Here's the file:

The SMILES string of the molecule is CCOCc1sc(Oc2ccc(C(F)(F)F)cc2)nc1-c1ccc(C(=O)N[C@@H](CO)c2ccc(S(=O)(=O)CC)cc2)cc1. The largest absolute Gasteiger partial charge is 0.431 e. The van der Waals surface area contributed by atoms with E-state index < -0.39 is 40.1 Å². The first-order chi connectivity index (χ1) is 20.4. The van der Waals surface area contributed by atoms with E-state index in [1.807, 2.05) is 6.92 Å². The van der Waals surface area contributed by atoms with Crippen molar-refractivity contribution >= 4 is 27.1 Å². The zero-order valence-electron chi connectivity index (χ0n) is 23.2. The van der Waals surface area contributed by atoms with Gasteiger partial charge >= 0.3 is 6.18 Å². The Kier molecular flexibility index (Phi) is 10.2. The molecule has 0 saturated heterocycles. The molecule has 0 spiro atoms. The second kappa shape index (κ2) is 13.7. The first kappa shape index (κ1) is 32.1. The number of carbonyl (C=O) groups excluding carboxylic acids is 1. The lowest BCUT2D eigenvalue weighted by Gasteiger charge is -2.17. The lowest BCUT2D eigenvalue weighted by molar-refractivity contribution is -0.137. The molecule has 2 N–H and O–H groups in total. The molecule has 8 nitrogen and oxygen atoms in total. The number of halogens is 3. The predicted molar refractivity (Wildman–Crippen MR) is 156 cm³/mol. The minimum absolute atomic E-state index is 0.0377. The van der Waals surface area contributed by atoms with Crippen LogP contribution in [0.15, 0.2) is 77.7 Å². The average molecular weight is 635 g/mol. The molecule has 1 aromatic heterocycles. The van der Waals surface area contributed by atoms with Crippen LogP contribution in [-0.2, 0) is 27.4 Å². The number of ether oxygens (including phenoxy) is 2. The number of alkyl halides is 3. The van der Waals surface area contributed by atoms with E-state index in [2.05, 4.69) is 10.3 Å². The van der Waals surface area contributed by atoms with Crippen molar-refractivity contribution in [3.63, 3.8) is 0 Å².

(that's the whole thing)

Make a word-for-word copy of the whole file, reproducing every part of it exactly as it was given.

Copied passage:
The SMILES string of the molecule is CCOCc1sc(Oc2ccc(C(F)(F)F)cc2)nc1-c1ccc(C(=O)N[C@@H](CO)c2ccc(S(=O)(=O)CC)cc2)cc1. The largest absolute Gasteiger partial charge is 0.431 e. The van der Waals surface area contributed by atoms with E-state index < -0.39 is 40.1 Å². The first-order chi connectivity index (χ1) is 20.4. The van der Waals surface area contributed by atoms with E-state index in [1.807, 2.05) is 6.92 Å². The van der Waals surface area contributed by atoms with Crippen molar-refractivity contribution >= 4 is 27.1 Å². The zero-order valence-electron chi connectivity index (χ0n) is 23.2. The van der Waals surface area contributed by atoms with Gasteiger partial charge >= 0.3 is 6.18 Å². The Kier molecular flexibility index (Phi) is 10.2. The molecule has 0 saturated heterocycles. The molecule has 0 spiro atoms. The second kappa shape index (κ2) is 13.7. The first kappa shape index (κ1) is 32.1. The number of carbonyl (C=O) groups excluding carboxylic acids is 1. The lowest BCUT2D eigenvalue weighted by Gasteiger charge is -2.17. The lowest BCUT2D eigenvalue weighted by molar-refractivity contribution is -0.137. The molecule has 2 N–H and O–H groups in total. The molecule has 8 nitrogen and oxygen atoms in total. The number of halogens is 3. The predicted molar refractivity (Wildman–Crippen MR) is 156 cm³/mol. The minimum absolute atomic E-state index is 0.0377. The van der Waals surface area contributed by atoms with Crippen LogP contribution in [0.15, 0.2) is 77.7 Å². The average molecular weight is 635 g/mol. The molecule has 1 aromatic heterocycles. The van der Waals surface area contributed by atoms with Crippen LogP contribution in [-0.2, 0) is 27.4 Å². The number of ether oxygens (including phenoxy) is 2. The number of alkyl halides is 3. The van der Waals surface area contributed by atoms with E-state index in [2.05, 4.69) is 10.3 Å². The van der Waals surface area contributed by atoms with Crippen molar-refractivity contribution in [3.63, 3.8) is 0 Å².